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Some tips on
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James McQueen

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By Pat Mestern
February 21, 2002 

McQueen House c1860Schooling for children was of the utmost importance to the well-educated Scots that immigrated to the area around Fergus. Most had university educations and wanted the same for their children. It was not unusual then that a school was among the first public buildings raised in the settlement. Finding a good teacher was a different matter. Even the school’s location was in keeping with the value that the settlers placed on education. It sat high on the north hill of the river valley, right beside the Presbyerian Church. While the foundation for the school was laid on December 1, 1834, the building was not complete until the end of July 1835. James McQueen did not take up his duties until December 26, 1835.

James McQueen was born in the Parish of Kilmadock, Doune, Perthshire in 1810. He graduated from Glasgow University and while still in Scotland, married Christina Black, daughter of Hugh Black who arrived in Upper Canada in 1834 and became the tavern keeper at Little Falls. McQueen’s family came out with the Black family in 1834, but settled first in the USA before moving to Trafalger Township in Halton County where he taught school for one year. It wasn’t long before he answered the call put out by his father-in-law to teach in Fergus.
For the first few years McQueen and his family lived in one room at the school. In a letter dated 1865, Thomas Young describes the building in some detail. “The school was a low one storey, log structure. To the left of the door stood a classroom that seated thirty scholars, if not snugly at least cosily. The mid-building which comprised a hall, housed a post office run by McQueen, after I left the post for England on several years repast. It also housed some of Fordyce’s books as he did not have room for all in his dwelling which was on the same street. To the right a room, balancing that to the left, became the home of McQueen and his family. This was to be a class when attendance warranted a second room. Living quarters were adequate with a table, chairs, sideboard, stove and poster bed. As McQueen’s family increased he needed a home and built, I believe in 1845, “Cherry Lane” which as it expanded became “Cherry Hill” as it was situated on the high south hill of Nichol.”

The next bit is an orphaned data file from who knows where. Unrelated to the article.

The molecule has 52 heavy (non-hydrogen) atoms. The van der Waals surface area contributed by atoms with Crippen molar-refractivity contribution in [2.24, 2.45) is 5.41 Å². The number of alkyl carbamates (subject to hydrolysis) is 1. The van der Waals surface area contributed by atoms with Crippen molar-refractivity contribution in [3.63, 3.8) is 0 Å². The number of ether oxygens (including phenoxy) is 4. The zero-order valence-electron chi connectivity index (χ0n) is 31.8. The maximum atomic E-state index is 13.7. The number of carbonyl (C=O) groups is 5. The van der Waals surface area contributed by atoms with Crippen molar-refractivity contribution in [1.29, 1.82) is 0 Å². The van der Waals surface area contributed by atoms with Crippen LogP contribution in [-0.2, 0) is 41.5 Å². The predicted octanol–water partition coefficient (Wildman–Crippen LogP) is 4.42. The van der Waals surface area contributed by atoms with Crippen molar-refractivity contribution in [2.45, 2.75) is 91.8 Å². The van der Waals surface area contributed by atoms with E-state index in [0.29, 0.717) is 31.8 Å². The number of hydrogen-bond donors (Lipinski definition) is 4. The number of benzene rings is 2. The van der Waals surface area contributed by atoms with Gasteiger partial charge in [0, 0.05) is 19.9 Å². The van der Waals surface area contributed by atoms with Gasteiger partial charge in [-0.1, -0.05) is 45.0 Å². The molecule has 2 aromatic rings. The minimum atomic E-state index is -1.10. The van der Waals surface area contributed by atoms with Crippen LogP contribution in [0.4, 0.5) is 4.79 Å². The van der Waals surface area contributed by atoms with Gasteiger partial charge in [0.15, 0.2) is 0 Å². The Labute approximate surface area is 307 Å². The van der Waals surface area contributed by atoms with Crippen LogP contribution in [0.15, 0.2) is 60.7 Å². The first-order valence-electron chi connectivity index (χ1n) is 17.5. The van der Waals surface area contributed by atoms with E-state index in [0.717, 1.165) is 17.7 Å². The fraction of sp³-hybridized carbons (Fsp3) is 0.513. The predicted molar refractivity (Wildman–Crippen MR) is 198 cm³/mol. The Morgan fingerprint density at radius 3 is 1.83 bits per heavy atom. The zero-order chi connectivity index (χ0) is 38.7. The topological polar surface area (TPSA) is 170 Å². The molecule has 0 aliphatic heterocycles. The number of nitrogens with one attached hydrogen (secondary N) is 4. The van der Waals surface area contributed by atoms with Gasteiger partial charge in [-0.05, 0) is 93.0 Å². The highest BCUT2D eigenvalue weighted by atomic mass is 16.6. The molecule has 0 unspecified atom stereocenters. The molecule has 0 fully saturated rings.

McQueen’s beautiful stone home, “Cherry Hill” is located on Belsyde Avenue, and belonged at one time to Max Elkin then his son-in-law David Tobe. “Cherry Hill” was a 130 acre working farm with extensive fruit orchards. Although McQueen had success with several varieties of cherries and peaches, his passion was pears. He also had an aviary and sold honey.

James and Christina had twelve children, Elizabeth, Tina, Jessie, Patricia, Jemima, Kate, Isabella, June, Margaret, Hugh, James and Peter. Christina and Patricia lived into their nineties. They died in Fergus during the early 1930's.

James McQueen taught for twenty-one years, nineteen of those in the old log school. Two were spent in a new two story stone building erected on school property. McQueen also became Township Clerk in 1836 and held the position for more than fifty years. As mentioned he became Postmaster succeeding Thomas Young. McQueen was Postmaster from 1837 until 1882 when he resigned and his daughter Miss Christina took over the position. She held office until 1923. Between father and daughter, the post was held for more than 86 years. He was also Clerk of Guelph Township for 56 years, First Division Court Clerk of the District and First Librarian for the Fordyce library.
In the early 1860's to house the Post Office and provide accommodation for his unmarried daughters, McQueen built 133 St. Andrew Street W. Merv Woods Real Estate now owns this property. The building was one of the few in town that had decorative touches above the windows and door, and garret windows to light the third storey. Check it out!